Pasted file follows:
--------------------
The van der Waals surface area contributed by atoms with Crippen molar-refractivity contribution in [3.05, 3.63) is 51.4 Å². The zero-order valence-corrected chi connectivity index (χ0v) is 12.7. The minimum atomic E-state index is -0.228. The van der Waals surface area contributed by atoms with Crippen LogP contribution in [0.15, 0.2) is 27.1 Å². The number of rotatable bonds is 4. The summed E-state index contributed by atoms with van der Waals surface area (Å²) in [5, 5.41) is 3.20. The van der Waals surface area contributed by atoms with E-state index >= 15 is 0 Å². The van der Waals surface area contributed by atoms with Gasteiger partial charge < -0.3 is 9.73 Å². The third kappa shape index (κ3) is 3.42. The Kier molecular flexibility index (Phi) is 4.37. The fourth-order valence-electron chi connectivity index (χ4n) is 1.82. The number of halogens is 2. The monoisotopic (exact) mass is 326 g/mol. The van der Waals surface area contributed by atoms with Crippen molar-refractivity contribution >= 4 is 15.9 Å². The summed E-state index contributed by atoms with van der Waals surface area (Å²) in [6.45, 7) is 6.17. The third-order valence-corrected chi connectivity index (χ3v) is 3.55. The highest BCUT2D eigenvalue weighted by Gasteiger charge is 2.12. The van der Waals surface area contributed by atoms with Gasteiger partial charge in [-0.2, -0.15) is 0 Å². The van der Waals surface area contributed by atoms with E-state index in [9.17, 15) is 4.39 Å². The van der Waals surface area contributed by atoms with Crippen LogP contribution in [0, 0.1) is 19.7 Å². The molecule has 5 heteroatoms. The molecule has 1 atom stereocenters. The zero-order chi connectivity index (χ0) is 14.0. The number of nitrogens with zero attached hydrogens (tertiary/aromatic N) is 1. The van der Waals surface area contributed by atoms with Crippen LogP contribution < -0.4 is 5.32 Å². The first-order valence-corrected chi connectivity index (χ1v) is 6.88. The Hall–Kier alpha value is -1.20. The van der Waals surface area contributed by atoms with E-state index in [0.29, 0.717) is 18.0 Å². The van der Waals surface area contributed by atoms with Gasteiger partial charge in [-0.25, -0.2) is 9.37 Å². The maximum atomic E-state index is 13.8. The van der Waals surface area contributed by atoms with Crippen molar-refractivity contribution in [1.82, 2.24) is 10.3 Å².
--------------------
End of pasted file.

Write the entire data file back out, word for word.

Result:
The van der Waals surface area contributed by atoms with Crippen molar-refractivity contribution in [3.05, 3.63) is 51.4 Å². The zero-order valence-corrected chi connectivity index (χ0v) is 12.7. The minimum atomic E-state index is -0.228. The van der Waals surface area contributed by atoms with Crippen LogP contribution in [0.15, 0.2) is 27.1 Å². The number of rotatable bonds is 4. The summed E-state index contributed by atoms with van der Waals surface area (Å²) in [5, 5.41) is 3.20. The van der Waals surface area contributed by atoms with E-state index >= 15 is 0 Å². The van der Waals surface area contributed by atoms with Gasteiger partial charge < -0.3 is 9.73 Å². The third kappa shape index (κ3) is 3.42. The Kier molecular flexibility index (Phi) is 4.37. The fourth-order valence-electron chi connectivity index (χ4n) is 1.82. The number of halogens is 2. The monoisotopic (exact) mass is 326 g/mol. The van der Waals surface area contributed by atoms with Crippen molar-refractivity contribution >= 4 is 15.9 Å². The summed E-state index contributed by atoms with van der Waals surface area (Å²) in [6.45, 7) is 6.17. The third-order valence-corrected chi connectivity index (χ3v) is 3.55. The highest BCUT2D eigenvalue weighted by Gasteiger charge is 2.12. The van der Waals surface area contributed by atoms with Gasteiger partial charge in [-0.2, -0.15) is 0 Å². The van der Waals surface area contributed by atoms with E-state index in [9.17, 15) is 4.39 Å². The van der Waals surface area contributed by atoms with Crippen LogP contribution in [0, 0.1) is 19.7 Å². The molecule has 5 heteroatoms. The molecule has 1 atom stereocenters. The zero-order chi connectivity index (χ0) is 14.0. The number of nitrogens with zero attached hydrogens (tertiary/aromatic N) is 1. The van der Waals surface area contributed by atoms with Crippen LogP contribution < -0.4 is 5.32 Å². The first-order valence-corrected chi connectivity index (χ1v) is 6.88. The Hall–Kier alpha value is -1.20. The van der Waals surface area contributed by atoms with E-state index in [0.29, 0.717) is 18.0 Å². The van der Waals surface area contributed by atoms with Gasteiger partial charge in [-0.25, -0.2) is 9.37 Å². The maximum atomic E-state index is 13.8. The van der Waals surface area contributed by atoms with Crippen molar-refractivity contribution in [1.82, 2.24) is 10.3 Å².